Testing the ability of plants to access potassium from framework silicate minerals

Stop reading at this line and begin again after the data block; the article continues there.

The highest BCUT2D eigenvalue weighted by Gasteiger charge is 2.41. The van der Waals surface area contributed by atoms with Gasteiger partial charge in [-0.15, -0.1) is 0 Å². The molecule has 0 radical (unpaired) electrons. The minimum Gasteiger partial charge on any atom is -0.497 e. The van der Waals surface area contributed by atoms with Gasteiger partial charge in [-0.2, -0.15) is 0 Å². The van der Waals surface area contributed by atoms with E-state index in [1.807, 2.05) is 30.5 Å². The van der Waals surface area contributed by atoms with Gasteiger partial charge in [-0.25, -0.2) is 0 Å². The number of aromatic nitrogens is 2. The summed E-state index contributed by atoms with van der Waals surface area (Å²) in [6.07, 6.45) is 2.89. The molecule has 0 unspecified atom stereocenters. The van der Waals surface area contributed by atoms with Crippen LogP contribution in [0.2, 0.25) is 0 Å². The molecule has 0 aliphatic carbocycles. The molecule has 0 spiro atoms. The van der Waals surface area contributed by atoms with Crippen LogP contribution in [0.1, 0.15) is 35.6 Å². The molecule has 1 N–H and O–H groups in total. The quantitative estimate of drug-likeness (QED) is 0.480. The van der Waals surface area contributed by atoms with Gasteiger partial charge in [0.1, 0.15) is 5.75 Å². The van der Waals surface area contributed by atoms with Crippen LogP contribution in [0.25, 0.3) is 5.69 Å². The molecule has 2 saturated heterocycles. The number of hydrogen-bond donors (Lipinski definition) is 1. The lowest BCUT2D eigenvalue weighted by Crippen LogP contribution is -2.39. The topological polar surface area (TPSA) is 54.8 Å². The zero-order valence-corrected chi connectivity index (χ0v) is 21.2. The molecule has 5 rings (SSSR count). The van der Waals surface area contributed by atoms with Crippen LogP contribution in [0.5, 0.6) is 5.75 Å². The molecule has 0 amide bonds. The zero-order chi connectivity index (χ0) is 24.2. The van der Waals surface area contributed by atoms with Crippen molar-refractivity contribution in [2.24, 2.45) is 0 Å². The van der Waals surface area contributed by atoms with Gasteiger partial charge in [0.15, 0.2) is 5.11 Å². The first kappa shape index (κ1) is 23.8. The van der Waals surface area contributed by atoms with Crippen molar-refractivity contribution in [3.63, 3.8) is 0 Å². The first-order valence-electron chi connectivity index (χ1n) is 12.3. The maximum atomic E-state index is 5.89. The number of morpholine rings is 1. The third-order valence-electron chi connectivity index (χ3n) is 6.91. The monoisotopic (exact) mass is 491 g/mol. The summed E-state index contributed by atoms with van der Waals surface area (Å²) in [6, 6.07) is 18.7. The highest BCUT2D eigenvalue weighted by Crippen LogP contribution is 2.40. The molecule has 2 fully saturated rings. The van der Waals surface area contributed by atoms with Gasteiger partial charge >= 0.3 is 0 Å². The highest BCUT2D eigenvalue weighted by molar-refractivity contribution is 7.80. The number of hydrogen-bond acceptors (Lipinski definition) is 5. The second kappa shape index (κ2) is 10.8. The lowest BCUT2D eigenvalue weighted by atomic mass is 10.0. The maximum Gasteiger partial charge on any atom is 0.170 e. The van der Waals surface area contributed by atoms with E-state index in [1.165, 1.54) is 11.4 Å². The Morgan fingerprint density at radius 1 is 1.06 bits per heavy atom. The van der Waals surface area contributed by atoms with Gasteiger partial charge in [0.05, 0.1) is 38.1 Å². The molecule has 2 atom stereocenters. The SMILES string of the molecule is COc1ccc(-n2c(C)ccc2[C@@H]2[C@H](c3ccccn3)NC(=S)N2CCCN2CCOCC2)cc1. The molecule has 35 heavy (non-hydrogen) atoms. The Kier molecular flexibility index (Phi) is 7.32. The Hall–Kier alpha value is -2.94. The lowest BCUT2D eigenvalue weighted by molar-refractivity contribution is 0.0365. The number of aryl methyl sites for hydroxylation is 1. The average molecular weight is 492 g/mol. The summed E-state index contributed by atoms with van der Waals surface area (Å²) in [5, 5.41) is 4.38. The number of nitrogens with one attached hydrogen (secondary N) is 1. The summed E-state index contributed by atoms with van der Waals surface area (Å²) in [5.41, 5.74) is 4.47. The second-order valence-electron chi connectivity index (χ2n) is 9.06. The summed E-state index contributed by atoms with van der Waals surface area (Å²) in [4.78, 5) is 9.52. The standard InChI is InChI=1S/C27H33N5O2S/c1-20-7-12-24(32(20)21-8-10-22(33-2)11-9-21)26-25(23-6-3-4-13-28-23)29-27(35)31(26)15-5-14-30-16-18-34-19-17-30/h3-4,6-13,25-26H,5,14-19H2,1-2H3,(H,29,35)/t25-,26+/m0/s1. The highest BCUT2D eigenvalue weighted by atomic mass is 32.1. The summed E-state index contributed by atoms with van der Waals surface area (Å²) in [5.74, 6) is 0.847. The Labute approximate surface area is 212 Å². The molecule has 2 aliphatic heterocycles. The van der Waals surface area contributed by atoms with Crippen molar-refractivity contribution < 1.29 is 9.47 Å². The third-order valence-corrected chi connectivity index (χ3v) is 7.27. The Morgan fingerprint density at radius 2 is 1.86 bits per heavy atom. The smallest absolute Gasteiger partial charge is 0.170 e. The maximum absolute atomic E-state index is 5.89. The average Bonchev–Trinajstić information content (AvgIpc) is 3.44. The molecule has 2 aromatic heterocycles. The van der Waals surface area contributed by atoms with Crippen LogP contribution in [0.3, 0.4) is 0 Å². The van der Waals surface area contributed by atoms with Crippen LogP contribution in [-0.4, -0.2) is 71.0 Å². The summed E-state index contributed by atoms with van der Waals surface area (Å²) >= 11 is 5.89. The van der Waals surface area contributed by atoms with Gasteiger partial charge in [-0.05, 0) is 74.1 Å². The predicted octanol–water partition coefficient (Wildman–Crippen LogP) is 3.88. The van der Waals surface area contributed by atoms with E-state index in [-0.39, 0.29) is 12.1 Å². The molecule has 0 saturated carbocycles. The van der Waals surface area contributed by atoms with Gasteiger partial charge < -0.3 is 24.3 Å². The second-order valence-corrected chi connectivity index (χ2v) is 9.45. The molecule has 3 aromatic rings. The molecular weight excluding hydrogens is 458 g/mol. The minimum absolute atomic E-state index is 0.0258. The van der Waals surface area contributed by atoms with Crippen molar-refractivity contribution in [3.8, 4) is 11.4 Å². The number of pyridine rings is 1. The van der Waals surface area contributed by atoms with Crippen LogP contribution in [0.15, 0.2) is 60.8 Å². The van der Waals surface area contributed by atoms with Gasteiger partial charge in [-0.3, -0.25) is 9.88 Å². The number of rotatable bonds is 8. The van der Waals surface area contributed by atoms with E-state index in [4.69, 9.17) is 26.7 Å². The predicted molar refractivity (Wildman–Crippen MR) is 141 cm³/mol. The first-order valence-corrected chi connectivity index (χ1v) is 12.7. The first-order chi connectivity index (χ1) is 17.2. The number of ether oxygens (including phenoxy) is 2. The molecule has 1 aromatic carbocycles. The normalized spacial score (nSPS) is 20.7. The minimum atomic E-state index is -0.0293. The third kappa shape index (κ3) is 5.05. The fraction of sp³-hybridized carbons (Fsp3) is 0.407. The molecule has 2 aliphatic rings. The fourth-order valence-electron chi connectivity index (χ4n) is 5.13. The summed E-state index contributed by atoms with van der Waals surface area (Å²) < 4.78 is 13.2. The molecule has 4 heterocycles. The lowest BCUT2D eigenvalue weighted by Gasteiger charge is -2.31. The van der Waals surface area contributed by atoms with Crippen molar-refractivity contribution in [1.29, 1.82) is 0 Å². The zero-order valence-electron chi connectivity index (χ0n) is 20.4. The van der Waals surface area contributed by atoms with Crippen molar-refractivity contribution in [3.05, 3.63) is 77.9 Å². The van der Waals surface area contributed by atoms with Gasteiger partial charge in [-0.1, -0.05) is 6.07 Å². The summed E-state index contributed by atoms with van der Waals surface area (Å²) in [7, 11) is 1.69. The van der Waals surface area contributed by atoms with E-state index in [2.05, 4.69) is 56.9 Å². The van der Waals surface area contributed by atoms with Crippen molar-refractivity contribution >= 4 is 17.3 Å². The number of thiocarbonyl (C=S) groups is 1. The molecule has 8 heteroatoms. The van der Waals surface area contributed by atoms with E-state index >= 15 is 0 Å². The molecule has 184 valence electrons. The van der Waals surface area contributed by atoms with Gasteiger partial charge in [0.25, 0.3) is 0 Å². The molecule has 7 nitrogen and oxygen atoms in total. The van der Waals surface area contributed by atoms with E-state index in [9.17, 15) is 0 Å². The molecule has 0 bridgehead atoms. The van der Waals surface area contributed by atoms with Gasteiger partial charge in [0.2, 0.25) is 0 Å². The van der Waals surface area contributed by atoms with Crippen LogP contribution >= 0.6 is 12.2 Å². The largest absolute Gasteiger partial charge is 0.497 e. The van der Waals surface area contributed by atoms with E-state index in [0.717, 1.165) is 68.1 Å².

The availability of K, essential for plant growth, from syenite (a silicate rock in which potassium feldspar is the dominant mineral; N 90 wt%), and phlogopite mica has been demonstrated using carefully designed plant growth pot experiments in which the only added source of K was the mineral of interest, with no loss of nutrients through drainage. Using pure quartz sand as a soil, both growth (increase in diameter) of leek plants and K-content of the plant material showed a dose-dependent positive response to the application (114–43000 mg K/pot) of milled syenite with increases in plant diameter of 0.5–0.7 mm/week, increasing with application rate. Phlog- opite mica (114–6000 mg K/pot) supported the highest observed increase in diameter (approx. 1 mm/week) and plant K-content, both similar to that observed for a positive control (KCl). These experiments demonstrate that plants can obtain K for growth from milled syenite, in which feldspar is the dominant K-bearing mineral, and con- firm previous observations that micas can be an effective source of K.

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